Editorials

NC Democrats’ ugly double-standard on Kim Strach

NC State Board of Elections begins hearing into 9th District ‘absentee ballot scheme’

N.C. State Board of Elections executive director Kim Strach outlines some of the evidence that will be presented in what she called 'Unlawful ... absentee ballot scheme’ operated in 9th District' during a hearing in Raleigh, NC Feb. 18, 2019.
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N.C. State Board of Elections executive director Kim Strach outlines some of the evidence that will be presented in what she called 'Unlawful ... absentee ballot scheme’ operated in 9th District' during a hearing in Raleigh, NC Feb. 18, 2019.
Kim Strach, the executive director of the state Board of Elections, was doing a good job before she got fired Monday. She’d helped guide the board through the minefield of the 9th Congressional District election fraud scandal. She’d offered strong suggestions to lawmakers about preventing future fraud, and some of those recommendations became part of a truly bi-partisan N.C. House bill.


So why did Strach get shown the door? It’s because she is not a Democrat and the Board of Elections is majority Democrat. It’s legal. It’s happened before. And it’s wrong.


The firing happened at a meeting Monday that told NC voters all the wrong things about the people in charge of their elections. It told them that party matters, not fairness. It told them that politics rule, not effectiveness. Strach, who has led the Board since 2013, was replaced by Democrat Karen Brinson Bell in a 3-2 vote that split along party lines. Why? Board chair Robert Cordle explained unconvincingly that Brinson Bell’s background fit the board’s need to focus on training local election officials for the 2020 election, something that surely brought a smirk to the many veteran local election directors across the state.


A more persuasive argument might have been that Strach’s dismissal is a part of the ordinary transfer of power, that the spoils of winning (in this case, Gov. Roy Cooper’s victory) includes having some say over who runs things. Republicans exercise that power, too, including when Strach got her job in 2013 after Gov. Pat McCrory took office.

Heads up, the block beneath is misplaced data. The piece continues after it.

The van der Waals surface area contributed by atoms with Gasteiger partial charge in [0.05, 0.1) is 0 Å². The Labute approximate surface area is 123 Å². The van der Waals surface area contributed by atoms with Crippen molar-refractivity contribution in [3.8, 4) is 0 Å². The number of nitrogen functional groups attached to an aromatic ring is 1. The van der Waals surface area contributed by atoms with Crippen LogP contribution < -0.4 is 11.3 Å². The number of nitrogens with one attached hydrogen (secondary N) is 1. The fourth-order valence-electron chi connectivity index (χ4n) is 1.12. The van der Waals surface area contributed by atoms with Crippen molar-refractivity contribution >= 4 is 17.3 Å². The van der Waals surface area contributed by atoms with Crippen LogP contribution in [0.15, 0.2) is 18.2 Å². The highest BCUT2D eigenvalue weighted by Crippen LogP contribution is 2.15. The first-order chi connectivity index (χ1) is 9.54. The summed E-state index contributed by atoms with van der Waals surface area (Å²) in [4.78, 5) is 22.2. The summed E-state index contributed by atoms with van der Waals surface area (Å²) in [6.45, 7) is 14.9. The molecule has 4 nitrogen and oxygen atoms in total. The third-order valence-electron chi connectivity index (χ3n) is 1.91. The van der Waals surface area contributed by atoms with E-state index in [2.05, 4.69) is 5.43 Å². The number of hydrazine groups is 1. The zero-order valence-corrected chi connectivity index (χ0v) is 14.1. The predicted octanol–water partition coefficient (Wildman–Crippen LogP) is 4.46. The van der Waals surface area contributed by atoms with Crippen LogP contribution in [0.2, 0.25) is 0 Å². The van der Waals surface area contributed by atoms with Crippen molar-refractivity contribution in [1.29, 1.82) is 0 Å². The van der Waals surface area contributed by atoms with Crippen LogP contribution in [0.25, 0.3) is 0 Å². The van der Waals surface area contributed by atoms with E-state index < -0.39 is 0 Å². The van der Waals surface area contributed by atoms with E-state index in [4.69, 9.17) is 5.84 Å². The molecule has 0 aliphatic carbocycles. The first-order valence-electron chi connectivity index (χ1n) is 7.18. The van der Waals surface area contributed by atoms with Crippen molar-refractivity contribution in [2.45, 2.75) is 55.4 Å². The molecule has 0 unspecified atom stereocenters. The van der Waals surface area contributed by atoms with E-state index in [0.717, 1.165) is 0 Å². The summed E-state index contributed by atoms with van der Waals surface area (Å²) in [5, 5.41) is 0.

Instead, Democrats on Monday launched an ugly attempt at character assassination, with N.C. Democratic Party chair Wayne Goodwin accusing Strach, who is an unaffiliated voter, of protecting Republicans “for nearly two decades.” The reality is that Strach and the board under her have vigorously pursued both Democrats and Republicans, most recently when she resisted Republican calls to leave Mark Harris alone in the 9th District. Even Cordle, the Democratic board chair, said Monday that Strach had done an excellent job for the state.


Among Strach’s other offenses, according to Goodwin? She is married to Phil Strach, an attorney who regularly represents the Republican-led legislature in court cases, some of which involved election law issues. It was an absurd and sad public moment for Goodwin, a long-time state servant, and it speaks to precisely why Strach’s firing was wrong. For years, N.C. Republicans have tried to use legislation involving voting and elections — including the composition of elections boards — to hold and tighten their grip on power. For years, Democrats have decried such tainting of elections with politics. Strach, meanwhile, has done her job the way any party should want it done. That includes with the 9th District scandal, which was a jarring reminder that elections boards from the county level to Raleigh should be free from politics, and that North Carolinians should have the confidence that the people who rule on election disputes do so without partisan considerations.


If there ever was a moment not to replace an elections director because of party, it was now. The Democrats did so anyway Monday, and they justified it in the worst possible way. It was unseemly and hypocritical. It was politics.

An earlier version of this editorial stated that Strach is a Republican. She is an unaffiliated voter.

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